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Harnett County teen returns to Sweet Briar College after threat of closing

Posted August 21, 2015
Updated August 22, 2015

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— Amelia Currin will go off to college for the first time this weekend, but it almost didn't happen.

Currin said she selected her college with heart, which led her to Sweet Briar College, an all-female school in the mountains of Virginia.

When she was accepted to Sweet Briar, Currin decided to pursue degrees in equine studies and English.

"I am just really excited I'm able to go tot Sweet Briar," Amelia Currin said. "I did not think I would be able to."

In March, the private all-women's college announced that the Class of 2015 would be the final graduating class at the 114-year-old school.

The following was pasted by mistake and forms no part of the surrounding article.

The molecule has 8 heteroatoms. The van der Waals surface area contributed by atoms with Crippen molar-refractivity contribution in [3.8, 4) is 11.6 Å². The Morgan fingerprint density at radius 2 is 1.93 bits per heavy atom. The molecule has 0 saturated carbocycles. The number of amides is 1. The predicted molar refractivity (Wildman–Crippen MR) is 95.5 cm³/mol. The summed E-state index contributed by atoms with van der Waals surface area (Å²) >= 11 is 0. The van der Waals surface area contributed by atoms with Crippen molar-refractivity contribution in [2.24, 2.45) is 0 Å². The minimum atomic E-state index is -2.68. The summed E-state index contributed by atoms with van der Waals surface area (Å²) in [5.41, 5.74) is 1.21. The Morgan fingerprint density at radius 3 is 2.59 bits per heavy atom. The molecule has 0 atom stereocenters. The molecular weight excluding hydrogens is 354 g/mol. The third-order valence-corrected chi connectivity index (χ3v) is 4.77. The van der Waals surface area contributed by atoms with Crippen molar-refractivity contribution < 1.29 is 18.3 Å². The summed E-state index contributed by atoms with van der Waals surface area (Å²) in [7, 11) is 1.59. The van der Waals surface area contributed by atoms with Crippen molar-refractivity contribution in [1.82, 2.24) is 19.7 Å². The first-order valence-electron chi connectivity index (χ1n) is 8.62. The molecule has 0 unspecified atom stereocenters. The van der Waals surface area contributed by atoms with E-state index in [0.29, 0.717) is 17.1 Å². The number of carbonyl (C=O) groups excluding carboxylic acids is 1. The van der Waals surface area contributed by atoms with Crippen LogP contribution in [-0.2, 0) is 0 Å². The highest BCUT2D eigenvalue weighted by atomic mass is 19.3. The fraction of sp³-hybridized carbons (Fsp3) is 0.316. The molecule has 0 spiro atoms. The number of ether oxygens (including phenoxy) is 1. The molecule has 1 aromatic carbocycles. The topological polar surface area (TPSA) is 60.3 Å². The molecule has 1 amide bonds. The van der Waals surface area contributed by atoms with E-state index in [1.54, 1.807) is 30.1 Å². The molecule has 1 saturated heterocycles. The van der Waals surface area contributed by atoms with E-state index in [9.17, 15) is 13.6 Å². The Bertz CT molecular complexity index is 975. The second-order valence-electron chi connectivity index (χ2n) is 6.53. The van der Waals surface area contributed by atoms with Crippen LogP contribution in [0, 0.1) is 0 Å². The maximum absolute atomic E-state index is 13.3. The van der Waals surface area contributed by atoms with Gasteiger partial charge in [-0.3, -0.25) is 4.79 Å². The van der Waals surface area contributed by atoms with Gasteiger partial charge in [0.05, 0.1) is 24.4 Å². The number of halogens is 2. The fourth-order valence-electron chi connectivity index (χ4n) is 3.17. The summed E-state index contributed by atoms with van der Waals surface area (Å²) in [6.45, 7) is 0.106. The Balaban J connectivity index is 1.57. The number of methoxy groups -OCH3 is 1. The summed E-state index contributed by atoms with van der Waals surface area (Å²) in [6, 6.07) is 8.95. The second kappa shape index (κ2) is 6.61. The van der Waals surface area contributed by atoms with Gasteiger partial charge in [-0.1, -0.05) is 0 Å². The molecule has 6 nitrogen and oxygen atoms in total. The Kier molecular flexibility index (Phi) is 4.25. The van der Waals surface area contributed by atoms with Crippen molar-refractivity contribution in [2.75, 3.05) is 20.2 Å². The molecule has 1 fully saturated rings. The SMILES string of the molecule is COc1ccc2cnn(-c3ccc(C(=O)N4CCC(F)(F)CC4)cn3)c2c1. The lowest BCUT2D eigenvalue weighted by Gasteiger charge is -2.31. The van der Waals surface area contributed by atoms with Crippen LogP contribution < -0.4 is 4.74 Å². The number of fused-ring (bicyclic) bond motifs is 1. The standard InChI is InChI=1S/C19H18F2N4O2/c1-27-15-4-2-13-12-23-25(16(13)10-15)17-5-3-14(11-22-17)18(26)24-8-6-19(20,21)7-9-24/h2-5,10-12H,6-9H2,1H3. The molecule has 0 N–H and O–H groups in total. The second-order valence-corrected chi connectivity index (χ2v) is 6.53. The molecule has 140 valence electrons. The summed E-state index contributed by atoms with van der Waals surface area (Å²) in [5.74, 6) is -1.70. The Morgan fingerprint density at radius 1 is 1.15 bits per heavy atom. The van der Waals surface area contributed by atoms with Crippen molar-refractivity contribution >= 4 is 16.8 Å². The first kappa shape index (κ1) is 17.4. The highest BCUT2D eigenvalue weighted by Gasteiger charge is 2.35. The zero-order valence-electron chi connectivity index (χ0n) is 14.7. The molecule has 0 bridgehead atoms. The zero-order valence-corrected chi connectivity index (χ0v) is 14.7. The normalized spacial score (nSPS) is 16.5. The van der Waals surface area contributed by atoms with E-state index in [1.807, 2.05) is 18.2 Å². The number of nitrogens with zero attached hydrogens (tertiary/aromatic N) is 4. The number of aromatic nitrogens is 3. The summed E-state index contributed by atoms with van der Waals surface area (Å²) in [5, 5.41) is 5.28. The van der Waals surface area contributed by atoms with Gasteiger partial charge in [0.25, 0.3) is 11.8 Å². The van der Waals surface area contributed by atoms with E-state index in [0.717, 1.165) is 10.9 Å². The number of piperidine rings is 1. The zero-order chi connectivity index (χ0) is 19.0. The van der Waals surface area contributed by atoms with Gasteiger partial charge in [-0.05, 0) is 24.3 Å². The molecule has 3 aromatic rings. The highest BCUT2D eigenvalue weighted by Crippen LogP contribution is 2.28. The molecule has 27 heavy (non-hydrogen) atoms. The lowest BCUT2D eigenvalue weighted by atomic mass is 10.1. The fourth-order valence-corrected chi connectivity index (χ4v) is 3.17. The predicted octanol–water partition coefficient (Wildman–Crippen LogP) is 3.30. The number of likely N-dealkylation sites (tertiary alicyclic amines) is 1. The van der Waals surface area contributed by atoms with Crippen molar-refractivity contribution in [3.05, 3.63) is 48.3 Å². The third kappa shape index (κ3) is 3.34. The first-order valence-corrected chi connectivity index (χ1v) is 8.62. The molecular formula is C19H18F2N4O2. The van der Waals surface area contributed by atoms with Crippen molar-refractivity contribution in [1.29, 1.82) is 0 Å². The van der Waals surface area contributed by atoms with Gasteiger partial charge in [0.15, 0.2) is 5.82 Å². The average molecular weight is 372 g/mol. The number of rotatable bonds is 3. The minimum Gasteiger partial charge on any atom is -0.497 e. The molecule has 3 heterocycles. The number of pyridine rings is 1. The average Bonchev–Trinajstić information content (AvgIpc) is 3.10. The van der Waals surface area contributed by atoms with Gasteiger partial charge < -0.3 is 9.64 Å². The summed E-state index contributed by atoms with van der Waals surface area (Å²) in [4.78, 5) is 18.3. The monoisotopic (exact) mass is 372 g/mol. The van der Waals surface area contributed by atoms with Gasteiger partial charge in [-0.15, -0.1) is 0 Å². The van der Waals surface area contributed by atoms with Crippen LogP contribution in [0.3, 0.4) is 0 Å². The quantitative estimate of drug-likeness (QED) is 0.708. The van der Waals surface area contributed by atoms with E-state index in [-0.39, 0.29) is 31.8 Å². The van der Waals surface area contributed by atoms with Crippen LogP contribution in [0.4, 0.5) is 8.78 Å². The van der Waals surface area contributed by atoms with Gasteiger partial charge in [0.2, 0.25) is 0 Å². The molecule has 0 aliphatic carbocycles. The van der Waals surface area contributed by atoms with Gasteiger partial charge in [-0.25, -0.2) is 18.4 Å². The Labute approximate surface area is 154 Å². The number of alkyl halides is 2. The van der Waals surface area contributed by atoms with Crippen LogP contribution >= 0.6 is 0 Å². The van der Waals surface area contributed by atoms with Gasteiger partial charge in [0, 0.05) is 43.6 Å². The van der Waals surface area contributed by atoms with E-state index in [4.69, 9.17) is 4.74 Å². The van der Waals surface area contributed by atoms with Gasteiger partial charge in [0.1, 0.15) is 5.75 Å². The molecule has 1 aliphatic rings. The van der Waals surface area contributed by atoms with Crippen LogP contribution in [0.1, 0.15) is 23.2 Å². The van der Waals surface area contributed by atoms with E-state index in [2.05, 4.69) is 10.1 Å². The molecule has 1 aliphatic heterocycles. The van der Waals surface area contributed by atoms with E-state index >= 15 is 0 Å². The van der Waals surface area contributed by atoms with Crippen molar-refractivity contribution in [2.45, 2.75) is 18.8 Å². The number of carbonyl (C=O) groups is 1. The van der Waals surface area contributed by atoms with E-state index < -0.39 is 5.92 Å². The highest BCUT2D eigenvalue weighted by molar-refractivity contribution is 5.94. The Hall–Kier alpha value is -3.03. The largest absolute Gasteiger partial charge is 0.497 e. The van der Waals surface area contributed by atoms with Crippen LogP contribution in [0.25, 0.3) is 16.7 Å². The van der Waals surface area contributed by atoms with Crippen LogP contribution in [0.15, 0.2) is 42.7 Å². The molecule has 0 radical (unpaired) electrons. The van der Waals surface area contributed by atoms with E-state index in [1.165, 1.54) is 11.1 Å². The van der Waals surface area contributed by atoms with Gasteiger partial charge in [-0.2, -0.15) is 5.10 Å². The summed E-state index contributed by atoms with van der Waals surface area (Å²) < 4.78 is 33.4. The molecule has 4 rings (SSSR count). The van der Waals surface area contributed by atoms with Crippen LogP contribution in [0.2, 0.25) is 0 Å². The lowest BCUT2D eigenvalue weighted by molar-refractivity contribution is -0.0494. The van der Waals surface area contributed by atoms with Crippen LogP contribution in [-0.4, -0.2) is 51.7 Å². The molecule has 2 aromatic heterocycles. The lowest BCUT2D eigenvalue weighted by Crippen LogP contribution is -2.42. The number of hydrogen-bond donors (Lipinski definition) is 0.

As enrollment began to decline and financial issues were evident, Currin and her classmates began to form backup plans.

“The school was closing, everyone knew it was closing,” she said.

Alumnae of Sweet Briar took the matter to court and raised millions of dollars to save the school.

“Saving Sweet Briar came to life," Currin said. “There was a light at the end of the tunnel.”

Derek Currin, Amelia’s father, teaches at Campbell University. He said women’s colleges across the country are going through rough times, but are they worth saving.

“It is important to support that diversity of learning across the nation,” he said.

Sweet Briar has recovered, but there’s still work to be done.

Amelia Currin said she and fellow classmates have faith that the college will survive moving forward.

“It’s their home and they’re going to try to save their home,” Currin said.

Currin said she is currently packing and will be heading back to her dream school this weekend.

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